We have clung to hope hard as we can, praying for international adoption to open back up, which would assuredly find them in a loving family.
But sadly, it has become clear, short of an incredible miracle from God, that this government will not allow international adoption to happen again. Despite a new Children’s Bill that is supposed to be passed making an allowance for international adoption, the President has issued a moratorium that over rides any Bill passed by the Senate. Much like the US President’s use of Executive Powers. And at the same time, there is a movement in the works that will allow this current president to continue in power even beyond his “final” term as president.
So, as these Special children approach school age, we find we have no choice but to start working towards having them transferred to another home who is set up for school age kids. We have been told by our Children’s Officer that since our maximum age is supposed to be two years, that she can require us to transfer them at her discretion, and her preference is for them to go to a government home where, due to their condition, they would rapidly be isolated and treated as “oddities”.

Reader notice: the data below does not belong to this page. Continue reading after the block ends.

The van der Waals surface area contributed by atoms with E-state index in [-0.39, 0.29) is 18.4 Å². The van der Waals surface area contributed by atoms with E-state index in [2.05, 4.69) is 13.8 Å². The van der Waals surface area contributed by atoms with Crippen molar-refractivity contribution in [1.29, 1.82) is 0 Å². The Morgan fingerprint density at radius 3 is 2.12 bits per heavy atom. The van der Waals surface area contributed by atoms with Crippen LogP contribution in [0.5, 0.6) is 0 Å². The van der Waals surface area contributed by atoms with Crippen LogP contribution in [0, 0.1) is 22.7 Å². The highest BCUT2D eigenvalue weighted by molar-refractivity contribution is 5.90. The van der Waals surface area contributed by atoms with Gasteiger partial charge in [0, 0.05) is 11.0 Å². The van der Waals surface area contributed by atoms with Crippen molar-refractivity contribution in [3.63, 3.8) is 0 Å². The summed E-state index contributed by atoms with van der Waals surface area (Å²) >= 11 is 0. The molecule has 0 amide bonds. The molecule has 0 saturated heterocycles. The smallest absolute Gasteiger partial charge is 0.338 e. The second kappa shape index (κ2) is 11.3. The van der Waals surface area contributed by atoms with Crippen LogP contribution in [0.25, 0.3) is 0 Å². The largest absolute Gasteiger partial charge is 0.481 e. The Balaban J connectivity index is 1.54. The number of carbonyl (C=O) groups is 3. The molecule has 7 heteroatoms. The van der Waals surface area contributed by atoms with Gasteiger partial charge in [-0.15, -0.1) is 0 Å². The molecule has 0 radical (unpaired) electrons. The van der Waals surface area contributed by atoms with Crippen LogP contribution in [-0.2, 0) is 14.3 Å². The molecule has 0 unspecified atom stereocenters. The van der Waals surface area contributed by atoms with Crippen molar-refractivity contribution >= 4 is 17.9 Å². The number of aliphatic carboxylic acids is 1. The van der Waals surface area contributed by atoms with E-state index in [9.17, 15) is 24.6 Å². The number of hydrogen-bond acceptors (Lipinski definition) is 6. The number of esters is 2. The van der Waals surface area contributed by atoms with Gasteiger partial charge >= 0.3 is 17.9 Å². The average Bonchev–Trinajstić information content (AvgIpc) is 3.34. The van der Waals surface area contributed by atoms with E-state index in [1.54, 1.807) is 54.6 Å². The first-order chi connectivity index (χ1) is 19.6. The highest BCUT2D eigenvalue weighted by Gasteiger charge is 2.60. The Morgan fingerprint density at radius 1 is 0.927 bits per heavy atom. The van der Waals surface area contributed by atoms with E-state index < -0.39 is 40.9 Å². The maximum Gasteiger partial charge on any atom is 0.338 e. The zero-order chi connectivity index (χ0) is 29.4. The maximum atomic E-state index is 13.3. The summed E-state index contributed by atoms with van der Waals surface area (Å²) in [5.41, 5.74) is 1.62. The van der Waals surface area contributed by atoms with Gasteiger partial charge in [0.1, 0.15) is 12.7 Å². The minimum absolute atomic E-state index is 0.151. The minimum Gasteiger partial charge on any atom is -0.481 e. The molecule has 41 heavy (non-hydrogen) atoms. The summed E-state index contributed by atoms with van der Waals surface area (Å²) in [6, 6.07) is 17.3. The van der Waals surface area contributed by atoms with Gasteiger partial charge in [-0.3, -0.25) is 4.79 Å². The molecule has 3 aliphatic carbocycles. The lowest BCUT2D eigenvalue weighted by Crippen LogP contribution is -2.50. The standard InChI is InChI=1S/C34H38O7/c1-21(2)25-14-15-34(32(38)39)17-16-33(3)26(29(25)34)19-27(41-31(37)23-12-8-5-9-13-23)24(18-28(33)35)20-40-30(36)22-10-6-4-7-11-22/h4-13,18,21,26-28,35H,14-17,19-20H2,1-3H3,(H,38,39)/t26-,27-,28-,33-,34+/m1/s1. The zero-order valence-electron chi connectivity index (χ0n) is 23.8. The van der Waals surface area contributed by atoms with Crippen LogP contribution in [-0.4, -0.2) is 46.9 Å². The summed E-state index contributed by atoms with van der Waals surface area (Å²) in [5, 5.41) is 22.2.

Because of this we are taking an aggressive stance, and working towards placing them in a home not far from us that has leadership that looks at the children much like we do. Another home that puts Jesus at the forefront of all decisions.
There are still details to be worked out, but we deeply appreciate your prayers for our wisdom and discernment as we wade into these painful decisions over the coming months.
Only Angelina, who is the most severe case due to an absent corpus callosum, has a glimmer of hope as a family that adopted another of our babies has expressed interest. So, we also ask prayers for the many hurdles that need to be crossed to make that happen are resolved quickly. We are making plans to come back to the US mid-July to mid Sept, so we are trying to get as much resolved by that time as we can.